(CNN) - The Obama administration is facing a fresh round of heat from Republicans Tuesday amid the passage of a Federal Communications Commission proposal that aims to impart new regulations on internet providers.
The so-called "net neutrality" rules, proposed by the Obama administration, is the federal government's most high-profile move yet in connection with a debate nearly as old as the modern-day Internet itself. The proposed rules would require high-speed providers to treat all types of Web content equally, instead of allowing providers to favor some types of websites or apps at the expense of others.
While some Democrats say the proposal doesn't go far enough in leveling the Internet playing field, Republican critics – including the two on the five-panel FCC commission - say it is the latest example of government overreach into a place it has no business to be.
"Analysts and broadband companies of all sizes have told the FCC that new rules are likely to have the perverse effect of inhibiting capital investment, deterring innovation, raising operating costs, and ultimately increasing consumer prices. Others maintain that the new rules will kill jobs," wrote Robert McDowell, a Republican member of the FCC, in a Wall Street Journal op-ed.
Meredith Atwell Baker, the second Republican member of the FCC, wrote in a Washington Post op-ed that the Democrat-dominated panel is "intervening to regulate the Internet because it wants to, not because it needs to."
"Preserving the openness and freedom of the Internet is non-negotiable; it is a bedrock principle shared by all in the Internet economy. No government action is necessary to preserve it," wrote Atwell Baker.
The same sentiment was echoed by Senate Minority Leader Mitch McConnell Tuesday:
"Today the Obama administration, which has already nationalized health care, the auto industry, insurance companies, banks and student loans, will move forward with what could be the first step in controlling how Americans use the internet by establishing federal regulations on its use," he said in a speech on the Senate Flor. "This would harm investment, stifle innovation and lead to job losses. That's why I along with several of my colleagues have urged the FCC chairman to abandon this flawed approach."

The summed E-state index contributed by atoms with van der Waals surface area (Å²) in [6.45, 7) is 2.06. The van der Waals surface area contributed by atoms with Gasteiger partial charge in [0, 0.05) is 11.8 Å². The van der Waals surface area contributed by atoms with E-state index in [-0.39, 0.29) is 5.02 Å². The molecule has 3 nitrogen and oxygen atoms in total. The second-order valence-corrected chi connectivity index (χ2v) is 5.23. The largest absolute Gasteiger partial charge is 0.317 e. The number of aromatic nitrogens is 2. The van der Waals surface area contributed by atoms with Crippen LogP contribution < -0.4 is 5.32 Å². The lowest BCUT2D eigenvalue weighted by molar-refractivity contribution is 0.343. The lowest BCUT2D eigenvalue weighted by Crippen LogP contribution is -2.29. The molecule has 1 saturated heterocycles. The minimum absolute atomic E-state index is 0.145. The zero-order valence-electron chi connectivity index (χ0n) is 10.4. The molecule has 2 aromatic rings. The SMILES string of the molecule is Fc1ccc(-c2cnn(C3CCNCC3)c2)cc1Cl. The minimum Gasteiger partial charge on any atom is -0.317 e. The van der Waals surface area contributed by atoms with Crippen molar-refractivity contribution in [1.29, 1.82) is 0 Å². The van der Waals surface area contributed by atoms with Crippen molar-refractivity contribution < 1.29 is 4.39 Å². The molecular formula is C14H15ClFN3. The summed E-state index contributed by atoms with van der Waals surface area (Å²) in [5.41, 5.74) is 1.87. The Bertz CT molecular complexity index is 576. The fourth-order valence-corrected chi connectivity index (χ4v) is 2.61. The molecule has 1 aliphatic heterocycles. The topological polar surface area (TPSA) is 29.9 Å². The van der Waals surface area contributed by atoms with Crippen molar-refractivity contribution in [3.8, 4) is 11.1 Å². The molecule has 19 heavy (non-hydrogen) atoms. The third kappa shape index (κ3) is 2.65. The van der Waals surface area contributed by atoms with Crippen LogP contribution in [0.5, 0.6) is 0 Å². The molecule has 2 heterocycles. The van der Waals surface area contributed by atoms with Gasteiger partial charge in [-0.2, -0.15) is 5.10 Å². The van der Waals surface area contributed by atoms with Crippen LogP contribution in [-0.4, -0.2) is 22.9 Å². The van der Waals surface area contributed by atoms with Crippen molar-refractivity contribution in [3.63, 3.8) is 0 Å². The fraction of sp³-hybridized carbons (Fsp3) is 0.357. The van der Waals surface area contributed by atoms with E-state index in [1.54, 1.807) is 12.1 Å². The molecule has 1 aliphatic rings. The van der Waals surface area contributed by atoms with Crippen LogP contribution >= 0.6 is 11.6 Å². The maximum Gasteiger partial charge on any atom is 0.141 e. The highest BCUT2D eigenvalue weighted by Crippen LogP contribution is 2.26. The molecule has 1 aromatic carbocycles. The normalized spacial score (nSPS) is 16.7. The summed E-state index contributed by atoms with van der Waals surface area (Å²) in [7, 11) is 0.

Meanwhile, Sen. Kay Bailey Hutchinson, the top Republican on the Senate Commerce Committee, filed an amendment last week in an effort to halt implementation of the new provisions. Twenty-nine Republican senators also wrote to FCC Chairman Julius Genachowski, a Democrat, last week to register their opposition to the proposal and urge him to abandon it.
But Some Republicans have gone even further in their criticisms, saying it constitutes an effort on behalf of the Obama administration to censor the Internet.
"Let's face it, what's the Obama administration doing? They're advocating net neutrality which is essentially censorship of the Internet," GOP Rep. Michele Bachmann said earlier this year. "This is the Obama administration advocating censorship of the Internet. Why? They want to silence the voices that are opposing them."
"This could be the very worst "Merry Christmas" present that you have ever received… Internet freedoms may VANISH!" wrote the United States Justice Foundation, a conservative group, in an e-mail to supporters.
"We've got to minimize the damage done by the FCC this month," added RedState.org blogger Neil Stevens earlier this month. "We need a light, light, light touch if we have to have regulation at all."
But in a clear illustration of just how divisive the issue has become, Democratic Sen. Al Franken is slamming the proposal as too lenient to broadband providers.
"Instead of proposing regulations that would truly protect net neutrality, reports indicate that Chairman [Julius] Genachowski has been calling the CEOs of major Internet corporations seeking their public endorsement of this draft proposal, which would destroy it," Franken wrote on The Huffington Post. "No chairman should be soliciting sign-off from the corporations that his agency is supposed to regulate."
Michael Copps, a Democrat member of the commission, said in a written statement that he won't block the plan after weeks of trying to make it tougher.
"The item we will vote on tomorrow is not the one I would have crafted," Copps said. "But I believe we have been able to make the current iteration better than what was originally circulated.
- CNN.com's Doug Gross contributed to this report